Blueberry Rakers: Wild’s History on Display
PMA Show is a Tribute to Harvesting Traditions
The images are rendered in black and white, a medium that illustrates the rough-hewn world of field labor. The subjects are workers and their families who formed the Wild Blueberry raking crews. They are engaged in work and rest, framed by the foggy hills or by a field strewn with crates, or engaged in a candid moment that represents the hours spent during Wild Blueberry harvest season making a living off of the land.
David Brooks Stess
Caledonia, circa 2000
gelatin silver print, 11 x 14 inches
Courtesy of VoxPhotographs, © David Brooks Stess
Blueberry Rakers: Photographs by David Brooks Stess is part of the Portland Museum of Art’s Circa series, which features the work of contemporary artists from Maine and beyond, and Stess’ photography, on display at the museum through May 19, features rakers on Maine Wild Blueberry fields during harvest. It is an affecting documentation of an important part of the state’s agricultural history, and ultimately, a fitting tribute to the Wild Blueberry.
The show features more than 50 gelatin silver prints which the Portland Museum of Art describes this way:
Stess has captured the physical aspects of their labor, as well as their social life in workers’ camps on the edge of the fields. By focusing his camera on the hard realities of manual labor and the relationships among the workers, Stess brings an unsentimental view to his subject.
Stess, 51, whose work has appeared throughout Maine galleries since 1995, captured images of rakers during the 20-plus year span when he served as a raker himself. Raking the naturally occurring low bush Wild Blueberry fields of Maine, Eastern Canada and Quebec was once the best way to harvest the small Wild Blueberry. And, nature has given our Wild Blueberries some unique and special attributes that make them superior to the larger cultivated blueberry that are planted and farmed all over the world. The Wild Blueberry has double the antioxidants and a delicious and complex taste that combines sweet and tangy flavors.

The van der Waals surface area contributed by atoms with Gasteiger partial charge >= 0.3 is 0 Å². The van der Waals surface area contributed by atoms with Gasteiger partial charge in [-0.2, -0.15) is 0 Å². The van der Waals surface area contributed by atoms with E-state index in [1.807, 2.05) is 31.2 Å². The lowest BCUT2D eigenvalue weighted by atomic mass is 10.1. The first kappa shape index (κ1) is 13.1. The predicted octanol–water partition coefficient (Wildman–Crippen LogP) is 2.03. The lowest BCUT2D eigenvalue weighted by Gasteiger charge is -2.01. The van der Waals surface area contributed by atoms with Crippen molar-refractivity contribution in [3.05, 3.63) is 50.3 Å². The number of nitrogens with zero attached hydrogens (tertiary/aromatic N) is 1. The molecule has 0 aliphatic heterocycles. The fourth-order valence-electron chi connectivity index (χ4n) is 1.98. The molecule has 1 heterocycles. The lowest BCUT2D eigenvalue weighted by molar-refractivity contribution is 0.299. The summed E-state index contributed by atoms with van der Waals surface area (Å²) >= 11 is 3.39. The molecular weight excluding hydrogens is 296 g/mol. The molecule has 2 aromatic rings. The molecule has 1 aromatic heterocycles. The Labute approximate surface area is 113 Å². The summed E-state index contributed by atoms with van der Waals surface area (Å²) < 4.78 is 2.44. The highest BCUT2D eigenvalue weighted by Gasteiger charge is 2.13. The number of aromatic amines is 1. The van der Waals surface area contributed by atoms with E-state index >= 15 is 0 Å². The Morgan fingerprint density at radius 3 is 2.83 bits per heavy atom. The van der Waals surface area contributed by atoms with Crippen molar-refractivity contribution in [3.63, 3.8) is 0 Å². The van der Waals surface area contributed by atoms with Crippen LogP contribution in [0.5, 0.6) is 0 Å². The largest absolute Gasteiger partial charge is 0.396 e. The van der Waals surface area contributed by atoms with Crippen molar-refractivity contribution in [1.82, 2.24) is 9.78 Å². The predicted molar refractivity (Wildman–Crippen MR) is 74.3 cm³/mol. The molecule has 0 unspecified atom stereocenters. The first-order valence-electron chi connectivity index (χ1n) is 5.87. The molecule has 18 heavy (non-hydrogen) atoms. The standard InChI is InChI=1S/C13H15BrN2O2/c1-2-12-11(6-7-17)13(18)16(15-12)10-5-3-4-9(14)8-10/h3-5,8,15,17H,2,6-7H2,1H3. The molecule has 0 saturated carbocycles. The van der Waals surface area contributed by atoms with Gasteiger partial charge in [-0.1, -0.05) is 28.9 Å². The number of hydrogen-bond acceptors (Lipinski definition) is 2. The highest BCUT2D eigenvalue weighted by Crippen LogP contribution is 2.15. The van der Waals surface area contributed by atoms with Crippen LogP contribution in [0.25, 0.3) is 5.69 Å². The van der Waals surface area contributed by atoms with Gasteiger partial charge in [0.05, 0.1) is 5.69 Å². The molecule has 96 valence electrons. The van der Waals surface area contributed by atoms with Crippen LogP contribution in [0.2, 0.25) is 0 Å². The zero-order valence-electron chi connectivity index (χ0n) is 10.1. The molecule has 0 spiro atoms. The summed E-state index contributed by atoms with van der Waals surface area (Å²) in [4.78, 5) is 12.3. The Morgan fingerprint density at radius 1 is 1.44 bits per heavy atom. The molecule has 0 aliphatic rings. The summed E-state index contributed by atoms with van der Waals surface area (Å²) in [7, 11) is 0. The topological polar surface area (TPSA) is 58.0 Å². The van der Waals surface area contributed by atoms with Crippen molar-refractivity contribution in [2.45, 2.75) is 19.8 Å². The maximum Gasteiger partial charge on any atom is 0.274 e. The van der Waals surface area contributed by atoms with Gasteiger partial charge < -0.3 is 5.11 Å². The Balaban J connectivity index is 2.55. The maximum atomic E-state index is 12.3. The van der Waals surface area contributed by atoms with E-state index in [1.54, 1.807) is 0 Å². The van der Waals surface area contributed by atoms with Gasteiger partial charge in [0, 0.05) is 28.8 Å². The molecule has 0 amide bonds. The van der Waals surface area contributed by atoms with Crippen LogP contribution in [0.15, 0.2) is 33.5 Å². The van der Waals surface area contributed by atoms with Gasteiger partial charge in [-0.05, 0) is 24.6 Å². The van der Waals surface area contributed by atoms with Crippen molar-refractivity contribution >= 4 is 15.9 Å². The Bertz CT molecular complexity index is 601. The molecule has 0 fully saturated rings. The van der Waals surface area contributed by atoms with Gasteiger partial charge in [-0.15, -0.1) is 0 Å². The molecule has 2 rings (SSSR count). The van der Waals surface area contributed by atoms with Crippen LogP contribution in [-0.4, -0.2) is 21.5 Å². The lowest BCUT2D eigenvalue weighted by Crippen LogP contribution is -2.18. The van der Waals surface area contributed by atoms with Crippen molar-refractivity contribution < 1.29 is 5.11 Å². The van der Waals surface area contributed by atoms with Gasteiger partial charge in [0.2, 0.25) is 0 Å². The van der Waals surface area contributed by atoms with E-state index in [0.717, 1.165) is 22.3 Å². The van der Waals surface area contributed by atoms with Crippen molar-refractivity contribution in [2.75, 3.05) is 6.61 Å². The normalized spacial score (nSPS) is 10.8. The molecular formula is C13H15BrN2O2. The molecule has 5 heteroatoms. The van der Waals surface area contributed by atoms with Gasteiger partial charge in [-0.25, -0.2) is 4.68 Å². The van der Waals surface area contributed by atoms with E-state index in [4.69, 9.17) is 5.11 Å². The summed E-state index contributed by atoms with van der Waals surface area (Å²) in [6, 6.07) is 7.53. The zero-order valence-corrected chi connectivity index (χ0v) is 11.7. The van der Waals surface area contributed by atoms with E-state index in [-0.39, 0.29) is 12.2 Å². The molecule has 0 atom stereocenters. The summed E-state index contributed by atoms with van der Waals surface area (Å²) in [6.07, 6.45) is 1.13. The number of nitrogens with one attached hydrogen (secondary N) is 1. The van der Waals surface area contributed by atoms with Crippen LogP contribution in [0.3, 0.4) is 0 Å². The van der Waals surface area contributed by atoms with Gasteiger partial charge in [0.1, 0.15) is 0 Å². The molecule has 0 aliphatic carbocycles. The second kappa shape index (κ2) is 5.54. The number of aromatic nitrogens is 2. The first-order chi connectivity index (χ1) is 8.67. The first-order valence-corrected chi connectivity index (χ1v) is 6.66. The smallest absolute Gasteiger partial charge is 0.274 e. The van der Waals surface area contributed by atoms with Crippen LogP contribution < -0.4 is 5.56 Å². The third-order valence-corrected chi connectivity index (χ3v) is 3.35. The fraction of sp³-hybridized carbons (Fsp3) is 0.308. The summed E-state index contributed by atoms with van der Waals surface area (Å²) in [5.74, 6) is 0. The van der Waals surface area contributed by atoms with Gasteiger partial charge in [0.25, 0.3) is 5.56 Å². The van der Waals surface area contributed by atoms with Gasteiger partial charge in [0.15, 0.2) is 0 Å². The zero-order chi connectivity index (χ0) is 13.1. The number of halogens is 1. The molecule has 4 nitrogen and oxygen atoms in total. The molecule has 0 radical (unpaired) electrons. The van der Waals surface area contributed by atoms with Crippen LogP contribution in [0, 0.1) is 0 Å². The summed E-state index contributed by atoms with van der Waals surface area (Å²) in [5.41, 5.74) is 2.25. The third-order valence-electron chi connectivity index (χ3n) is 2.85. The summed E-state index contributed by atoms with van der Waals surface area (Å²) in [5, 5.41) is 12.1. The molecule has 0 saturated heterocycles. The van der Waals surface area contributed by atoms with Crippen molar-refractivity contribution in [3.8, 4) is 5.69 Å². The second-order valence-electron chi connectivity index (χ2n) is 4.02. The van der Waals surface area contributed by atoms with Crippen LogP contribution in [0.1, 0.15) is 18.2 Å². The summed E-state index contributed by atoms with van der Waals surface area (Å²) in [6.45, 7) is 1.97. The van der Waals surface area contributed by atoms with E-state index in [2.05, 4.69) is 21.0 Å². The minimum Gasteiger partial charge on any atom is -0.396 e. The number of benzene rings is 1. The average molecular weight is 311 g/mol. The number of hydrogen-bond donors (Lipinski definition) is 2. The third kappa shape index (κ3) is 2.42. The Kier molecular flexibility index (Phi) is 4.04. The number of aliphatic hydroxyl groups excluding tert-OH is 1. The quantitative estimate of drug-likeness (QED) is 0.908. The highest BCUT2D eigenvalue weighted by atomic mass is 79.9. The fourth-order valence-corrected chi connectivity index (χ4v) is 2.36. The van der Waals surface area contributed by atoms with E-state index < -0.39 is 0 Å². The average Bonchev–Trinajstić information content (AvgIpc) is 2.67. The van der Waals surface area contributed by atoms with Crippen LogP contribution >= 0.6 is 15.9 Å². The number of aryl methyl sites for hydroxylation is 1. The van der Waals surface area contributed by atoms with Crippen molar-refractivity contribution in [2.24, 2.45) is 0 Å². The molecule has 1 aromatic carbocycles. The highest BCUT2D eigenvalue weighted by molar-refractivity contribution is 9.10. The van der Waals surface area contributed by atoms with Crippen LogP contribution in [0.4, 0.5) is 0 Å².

An Artist’s Passion for the Wild Blueberry
Stess is not shy about showing his true blue colors when it comes to the Wild Blueberry. In an article in the Portland Press Herald, he exclaimed that cultivated blueberries hardly hold a candle to the taste of wild (read about Stess’ passion for wild in Meredith Goad’s enjoyable interview, Soup to Nuts: Black-and-white and Blueberries) He also shared with Goad a genuine awe over “berry colors that vary from albino to black to different shades of red and blue”. He explains how the Wild Blueberry possesses its own “terrior” and expresses his enthusiasm for the variety of clones found in the fields, one of the unique characteristics of the Wild Blueberry (these naturally occurring varietal clones give Wild Blueberries their unique, complex flavors). And, as a fanatical pie baker and experienced farmer’s market vendor, Stess expressed the enjoyment he feels when he helps others see the connection between food and its origins.